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The Balkenkreuz is a straight-armed cross that was the emblem of the Wehrmacht (German Armed Forces) and its branches from 1935 until the end of World War II. It was used by the Heer (Army), Luftwaffe (Air Force), and Kriegsmarine (Navy).
German Balken means “beam, bar”, so a literal translation of Balkenkreuz would be “beam cross” or “bar cross”.
Germany’s Luftstreitkräfte (the army air service of the Deutsches Heer) first officially adopted the Balkenkreuz in mid-April 1918 (about a week before the death of Manfred von Richthofen), and used it from that time until World War I ended in November 1918. The IdFlieg directive of 20 March 1918 to all manufacturers states in the first sentence (translated to English): “To improve the recognition of our aircraft, the following is ordered: […]”. In paragraph 2, the second sentence specifies: “This alteration is to be carried out by 15 April 1918.” The closing sentence reads: “Order 41390 is to be speedily executed.”
Its use resumed, with new standardized dimensions, from the beginning of the Third Reich’s Luftwaffe in 1935, as part of the new Wehrmacht unified German military forces founded in mid-March 1935. German armored fighting vehicles (AFVs) during the invasion of Poland (September-October 1939) used a plain white cross, but before the onset of Operation Weserübung (April 1940), the black core cross with white “flanks” that the Luftwaffe used had become the basic German AFV national insignia, as used for the rest of the war till 1945.
The Luftwaffe would use two specifications for the Balkenkreuz:
- One with narrower white “flanks” on upper wing surfaces – before July 1939, it was used in all six regular positions on an airframe.
- One with wider white “flanks” surrounding the same width (25% wide as long from end to end for both versions) central black cross beneath the wings and on the fuselage sides of German military aircraft during the war years.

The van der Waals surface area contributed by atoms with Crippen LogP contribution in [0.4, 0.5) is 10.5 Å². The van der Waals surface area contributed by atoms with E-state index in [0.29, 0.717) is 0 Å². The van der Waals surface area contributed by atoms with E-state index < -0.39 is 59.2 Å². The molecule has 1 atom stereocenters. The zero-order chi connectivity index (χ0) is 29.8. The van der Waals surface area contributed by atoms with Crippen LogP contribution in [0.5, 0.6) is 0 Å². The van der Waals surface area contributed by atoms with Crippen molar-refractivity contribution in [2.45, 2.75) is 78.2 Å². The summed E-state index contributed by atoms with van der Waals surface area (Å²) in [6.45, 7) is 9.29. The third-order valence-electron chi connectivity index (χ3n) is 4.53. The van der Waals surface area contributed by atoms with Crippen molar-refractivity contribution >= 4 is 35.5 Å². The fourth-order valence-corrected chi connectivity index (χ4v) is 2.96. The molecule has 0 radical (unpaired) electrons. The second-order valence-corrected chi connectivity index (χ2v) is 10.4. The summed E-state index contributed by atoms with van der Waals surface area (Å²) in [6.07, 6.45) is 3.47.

Late in World War II it became increasingly common for the Balkenkreuz national insignia to be painted on without the black-color “core cross”, using only the quartet of right-angled “flanks” for its form to reduce its visibility – this could be done in either white or black and with both the narrow and wide-flank forms of the cross.
The Iron Cross used by today’s German Bundeswehr unified defense forces inherits the four white, or lighter-colored, “flanks” of the older Balkenkreuz that do not “cap” the ends of the cross in either case, but with the “flanks” following the flared arms of the earlier German Empire’s cross pattée instead from the 1916-March 1918 era.
Foreign Armies East
Foreign Armies East (German: Fremde Heere Ost (FHO) was a military intelligence organization of the Oberkommando des Heeres (OKH), the Supreme High Command of the German Army during World War II. It focused on analyzing the Soviet Union and other East European countries before and during the war.
The Führerreserve (Leaders Reserve or Reserve for Leaders) was set up in the German Armed Forces during World War II in 1939 as a pool of temporarily unoccupied high military officers waiting for new assignments. The various military branches and army groups each had their own pools that they could use as they saw fit. The officers were required to remain at their assigned stations and be available to their superiors, but could not exercise any command function, which was equivalent to a temporary retirement while retaining their previous income. Especially in the second half of the war, more and more politically problematic, troublesome, or militarily incompetent officers were assigned to the Führerreserve.
Maybach I and II
Maybach I and II were a series of above and underground bunkers built 20 kilometers south of Berlin in Wünsdorf near Zossen, Brandenburg to house the High Command of the Army in Maybach I and the Supreme Command of the Armed Forces in Maybach II during the Second World War. Along with the military fortress complex Zossen, Maybach I and II were instrumental locations from which central planning for field operations of the Wehrmacht took place, and they provided a key connection between Berlin’s military and civilian leadership to the front lines of battle. The complex was named after the Maybach automobile engine.